• Understand the power of context. Contextual placement of messages is still in its nascent stage. We haven’t begun to scratch the surface of understanding how to create the sweetest spot of all – the ability to match the emotional context of the brand, its category, the medium and the human being’s specific physical space. One corporate researcher’s sole focus within his organization is to operationalize the identification of this “emotional circumplex.”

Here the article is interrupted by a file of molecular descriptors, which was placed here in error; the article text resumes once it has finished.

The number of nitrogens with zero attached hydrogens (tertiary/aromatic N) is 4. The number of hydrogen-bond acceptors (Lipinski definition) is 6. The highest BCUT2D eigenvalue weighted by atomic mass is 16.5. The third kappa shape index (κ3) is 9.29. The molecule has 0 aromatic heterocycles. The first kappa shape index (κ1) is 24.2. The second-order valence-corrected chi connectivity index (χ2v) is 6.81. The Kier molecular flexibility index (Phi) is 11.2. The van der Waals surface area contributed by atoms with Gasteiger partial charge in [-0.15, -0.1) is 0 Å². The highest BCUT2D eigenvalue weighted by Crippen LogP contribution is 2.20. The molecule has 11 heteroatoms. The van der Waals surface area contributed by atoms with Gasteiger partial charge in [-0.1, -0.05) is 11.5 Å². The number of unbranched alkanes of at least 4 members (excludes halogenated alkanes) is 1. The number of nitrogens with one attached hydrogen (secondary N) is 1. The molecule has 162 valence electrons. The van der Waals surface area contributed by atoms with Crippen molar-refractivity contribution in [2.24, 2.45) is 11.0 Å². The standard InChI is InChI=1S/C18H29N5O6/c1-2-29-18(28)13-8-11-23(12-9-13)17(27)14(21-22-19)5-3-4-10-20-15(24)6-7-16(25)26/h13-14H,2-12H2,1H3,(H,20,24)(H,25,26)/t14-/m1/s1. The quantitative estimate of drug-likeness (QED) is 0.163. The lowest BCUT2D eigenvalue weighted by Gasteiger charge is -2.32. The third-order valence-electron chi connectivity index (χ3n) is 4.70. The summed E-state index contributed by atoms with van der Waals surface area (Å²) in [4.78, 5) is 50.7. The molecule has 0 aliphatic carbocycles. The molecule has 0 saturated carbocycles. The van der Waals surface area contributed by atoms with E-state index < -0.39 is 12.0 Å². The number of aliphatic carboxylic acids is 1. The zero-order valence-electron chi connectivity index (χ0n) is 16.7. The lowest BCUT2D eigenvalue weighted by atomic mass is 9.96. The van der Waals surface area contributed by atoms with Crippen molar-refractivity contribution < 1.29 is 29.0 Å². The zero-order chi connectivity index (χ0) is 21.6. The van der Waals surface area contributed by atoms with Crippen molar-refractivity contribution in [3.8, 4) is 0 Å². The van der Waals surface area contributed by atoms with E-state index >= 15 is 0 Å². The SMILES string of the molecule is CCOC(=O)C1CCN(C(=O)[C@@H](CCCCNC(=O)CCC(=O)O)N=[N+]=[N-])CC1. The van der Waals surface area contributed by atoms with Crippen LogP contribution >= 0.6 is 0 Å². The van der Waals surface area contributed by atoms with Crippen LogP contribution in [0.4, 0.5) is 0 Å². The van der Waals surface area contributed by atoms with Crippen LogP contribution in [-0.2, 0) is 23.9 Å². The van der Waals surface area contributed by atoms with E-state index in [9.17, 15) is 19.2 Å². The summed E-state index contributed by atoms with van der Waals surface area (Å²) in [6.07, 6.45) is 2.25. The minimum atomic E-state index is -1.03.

• Big Data vs. Big Research. Know the difference in order to continue building on your own education and our industry’s relevance.

I would love to hear from other attendees and their key take-aways. Drop me a line!

Onward!
Becarren
becarren@ameritest.com